Recognizing that they were not likely to meet the targets that they had set, the signatories to the Paris Agreement asked the IPCC (International Panel on Climate Change, a United Nations organization) to determine what actions would be needed to hold temperature increases to the 1.5°C level. The IPCC responded with the publication of their 2018 report Global Warming of 1.5°C. The report is discussed in detail at the web page The IPCC 1.5°C Report (Sutton, The IPCC 1.5°C Report, 2021). The report also provides the foundation for much of the discussion and analysis in later chapters of this book.
The IPCC report confirmed that, without corrective action, we reach the 1.5°C threshold before the year 2040, and cross the 2.0°C threshold somewhere around the year 2050. And it doesn’t stop there. Without an effective response temperatures will continue to rise.
The IPCC also provides a glimpse as to what the world may look like as temperatures rise. Even the lowest increase that they talk about, the 1.5°C target, is bad.
The world will see catastrophic effects of climate change if temperatures climb to 1.5 degrees Celsius over pre-industrial levels. These effects include extreme heatwaves, severe droughts, the death of coral reefs, mass extinctions, and sea-level rise. We're on track to hit that 1.5-degree temperature rise by 2040. If we reach 2 degrees C of warming, the effects will be even more disastrous.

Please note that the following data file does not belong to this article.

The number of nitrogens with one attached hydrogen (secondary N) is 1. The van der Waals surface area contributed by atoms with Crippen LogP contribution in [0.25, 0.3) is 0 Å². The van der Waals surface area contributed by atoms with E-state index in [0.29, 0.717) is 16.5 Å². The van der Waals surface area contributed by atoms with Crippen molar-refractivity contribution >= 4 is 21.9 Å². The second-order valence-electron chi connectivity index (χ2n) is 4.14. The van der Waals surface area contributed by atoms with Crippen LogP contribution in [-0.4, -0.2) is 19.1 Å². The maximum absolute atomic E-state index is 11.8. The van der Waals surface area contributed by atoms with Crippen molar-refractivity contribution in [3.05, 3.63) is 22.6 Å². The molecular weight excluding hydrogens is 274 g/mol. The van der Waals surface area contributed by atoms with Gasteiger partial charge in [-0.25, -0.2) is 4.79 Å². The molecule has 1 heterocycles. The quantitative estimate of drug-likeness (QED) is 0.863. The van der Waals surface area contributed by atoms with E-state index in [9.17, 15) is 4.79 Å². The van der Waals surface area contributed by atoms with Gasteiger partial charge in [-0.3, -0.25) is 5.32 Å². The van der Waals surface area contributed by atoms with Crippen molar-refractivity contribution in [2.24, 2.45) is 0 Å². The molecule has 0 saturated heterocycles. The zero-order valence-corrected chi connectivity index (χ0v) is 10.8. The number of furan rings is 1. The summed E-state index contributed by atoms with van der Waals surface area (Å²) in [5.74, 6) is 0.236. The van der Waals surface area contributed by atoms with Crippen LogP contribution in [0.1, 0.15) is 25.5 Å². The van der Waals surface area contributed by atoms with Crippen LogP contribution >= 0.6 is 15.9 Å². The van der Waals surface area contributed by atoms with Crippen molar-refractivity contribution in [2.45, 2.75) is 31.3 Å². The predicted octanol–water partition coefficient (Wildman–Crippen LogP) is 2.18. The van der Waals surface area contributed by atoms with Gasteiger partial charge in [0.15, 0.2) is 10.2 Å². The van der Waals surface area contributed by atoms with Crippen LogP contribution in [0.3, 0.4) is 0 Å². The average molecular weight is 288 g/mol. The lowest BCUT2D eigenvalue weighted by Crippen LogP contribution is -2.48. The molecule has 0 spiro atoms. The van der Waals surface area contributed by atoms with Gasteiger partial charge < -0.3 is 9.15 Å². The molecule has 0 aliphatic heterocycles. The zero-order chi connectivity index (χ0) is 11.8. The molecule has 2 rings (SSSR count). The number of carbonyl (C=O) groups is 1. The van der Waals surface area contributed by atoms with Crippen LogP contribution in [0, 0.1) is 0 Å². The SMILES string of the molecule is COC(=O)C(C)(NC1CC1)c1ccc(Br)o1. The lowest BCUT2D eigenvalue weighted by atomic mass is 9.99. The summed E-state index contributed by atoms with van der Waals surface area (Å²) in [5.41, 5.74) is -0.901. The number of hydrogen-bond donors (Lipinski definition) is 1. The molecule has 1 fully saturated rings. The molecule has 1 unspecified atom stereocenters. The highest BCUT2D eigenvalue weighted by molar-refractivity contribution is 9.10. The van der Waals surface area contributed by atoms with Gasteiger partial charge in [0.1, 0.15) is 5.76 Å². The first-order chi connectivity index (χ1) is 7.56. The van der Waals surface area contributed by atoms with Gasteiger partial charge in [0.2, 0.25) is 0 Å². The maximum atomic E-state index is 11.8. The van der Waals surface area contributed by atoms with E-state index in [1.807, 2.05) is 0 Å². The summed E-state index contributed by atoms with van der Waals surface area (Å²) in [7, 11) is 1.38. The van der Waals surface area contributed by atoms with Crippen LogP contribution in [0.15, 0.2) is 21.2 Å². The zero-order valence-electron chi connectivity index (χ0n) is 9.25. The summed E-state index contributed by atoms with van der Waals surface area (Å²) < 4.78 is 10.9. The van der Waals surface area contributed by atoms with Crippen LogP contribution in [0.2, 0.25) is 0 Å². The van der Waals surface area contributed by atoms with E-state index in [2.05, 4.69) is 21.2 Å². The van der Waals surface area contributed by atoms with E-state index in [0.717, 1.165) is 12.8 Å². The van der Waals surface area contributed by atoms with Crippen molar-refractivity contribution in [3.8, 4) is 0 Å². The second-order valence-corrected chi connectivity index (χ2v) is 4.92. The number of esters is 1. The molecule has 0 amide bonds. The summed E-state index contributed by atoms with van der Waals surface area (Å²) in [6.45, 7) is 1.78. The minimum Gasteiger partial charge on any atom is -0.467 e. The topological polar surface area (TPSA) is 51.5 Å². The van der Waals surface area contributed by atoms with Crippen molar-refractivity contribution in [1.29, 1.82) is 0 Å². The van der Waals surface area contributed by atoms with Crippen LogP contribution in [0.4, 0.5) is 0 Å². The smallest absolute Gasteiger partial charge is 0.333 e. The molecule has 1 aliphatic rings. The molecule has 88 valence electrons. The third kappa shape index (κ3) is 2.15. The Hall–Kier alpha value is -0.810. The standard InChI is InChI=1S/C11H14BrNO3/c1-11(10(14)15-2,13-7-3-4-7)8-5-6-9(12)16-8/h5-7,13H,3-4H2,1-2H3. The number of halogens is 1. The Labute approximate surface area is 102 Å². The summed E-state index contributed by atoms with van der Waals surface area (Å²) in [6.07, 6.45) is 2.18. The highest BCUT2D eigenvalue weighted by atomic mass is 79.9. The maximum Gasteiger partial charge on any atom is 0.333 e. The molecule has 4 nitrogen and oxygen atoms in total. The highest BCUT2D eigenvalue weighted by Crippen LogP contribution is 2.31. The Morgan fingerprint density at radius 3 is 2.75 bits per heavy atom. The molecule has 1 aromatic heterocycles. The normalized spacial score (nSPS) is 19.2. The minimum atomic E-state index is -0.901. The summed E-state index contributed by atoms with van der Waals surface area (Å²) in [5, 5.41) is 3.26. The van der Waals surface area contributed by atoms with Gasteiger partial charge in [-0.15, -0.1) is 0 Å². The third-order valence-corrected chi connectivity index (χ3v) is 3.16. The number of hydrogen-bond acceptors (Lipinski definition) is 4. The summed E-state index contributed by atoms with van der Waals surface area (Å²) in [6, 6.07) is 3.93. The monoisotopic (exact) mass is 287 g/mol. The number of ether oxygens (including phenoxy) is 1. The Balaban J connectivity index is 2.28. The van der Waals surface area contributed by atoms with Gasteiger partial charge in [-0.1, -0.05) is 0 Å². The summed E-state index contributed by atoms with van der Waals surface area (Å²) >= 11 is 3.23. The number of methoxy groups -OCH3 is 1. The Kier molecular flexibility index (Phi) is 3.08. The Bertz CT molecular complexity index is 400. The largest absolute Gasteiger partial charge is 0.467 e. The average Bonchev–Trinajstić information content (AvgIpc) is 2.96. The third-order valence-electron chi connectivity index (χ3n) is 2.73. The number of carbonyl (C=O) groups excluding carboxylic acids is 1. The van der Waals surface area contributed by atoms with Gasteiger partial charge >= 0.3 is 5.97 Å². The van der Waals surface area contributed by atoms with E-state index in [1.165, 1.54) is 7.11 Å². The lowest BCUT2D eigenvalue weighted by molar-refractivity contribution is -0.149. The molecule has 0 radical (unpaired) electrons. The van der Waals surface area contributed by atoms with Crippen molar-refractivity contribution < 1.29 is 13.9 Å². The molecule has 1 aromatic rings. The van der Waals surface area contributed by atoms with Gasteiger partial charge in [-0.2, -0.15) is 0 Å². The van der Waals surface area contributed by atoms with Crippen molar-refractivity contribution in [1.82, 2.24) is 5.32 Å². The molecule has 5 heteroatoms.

Books such as The Uninhabitable Earth (Wallace-Wells, 2019) and Our Final Warning — Six Degrees of Climate Emergency (Lynas, 2020) provide insights as to what the world may look like if temperatures rise into the 4-6°C range above the pre-industrial baseline. Their conclusions make for scary reading.
The concentration of CO2 in the atmosphere is shown in Figure 1.2. Development of this chart was started by David Keeling in the year 1956, therefore it is often referred to as the Keeling Curve. In order to minimize local perturbations, he located his measuring instruments near the summit of the volcanic mountain, Mauna Loa, in Hawaii.
Atmospheric Carbon Dioxide Concentration
The initial 1956 value was 316 parts per million (ppm). The value has risen steadily since then; it is now 411 ppm. In other words, in spite of all the reports and international agreements to do with slowing down climate change, there has been no measurable progress in slowing down the rate at which we add CO2 to the atmosphere over the last 60 years. The temperature and the CO2 concentration curves are rising in tandem.
This is an unacceptable trajectory. If we do not find ways of generating energy without the use of carbon-based fuels then climate change will lead us into a world where entire ecosystems will collapse and human civilization in its current form may be threatened — all within the lifetimes of people living now.
Society can respond to this quandary in one of two ways. The first response is to radically reduce our consumption of energy from fossil fuels. This approach will lead to a drastically reduced material standard of living for most people. The second approach is to switch to alternative sources of “green” energy, i.e., energy that provides the power we want without adding greenhouse gases to the atmosphere. (A third approach, which looks as if it may be the most likely, is to combine the two strategies, i.e., use alternative sources of energy, but accept that we will have to cut back on our overall energy consumption.)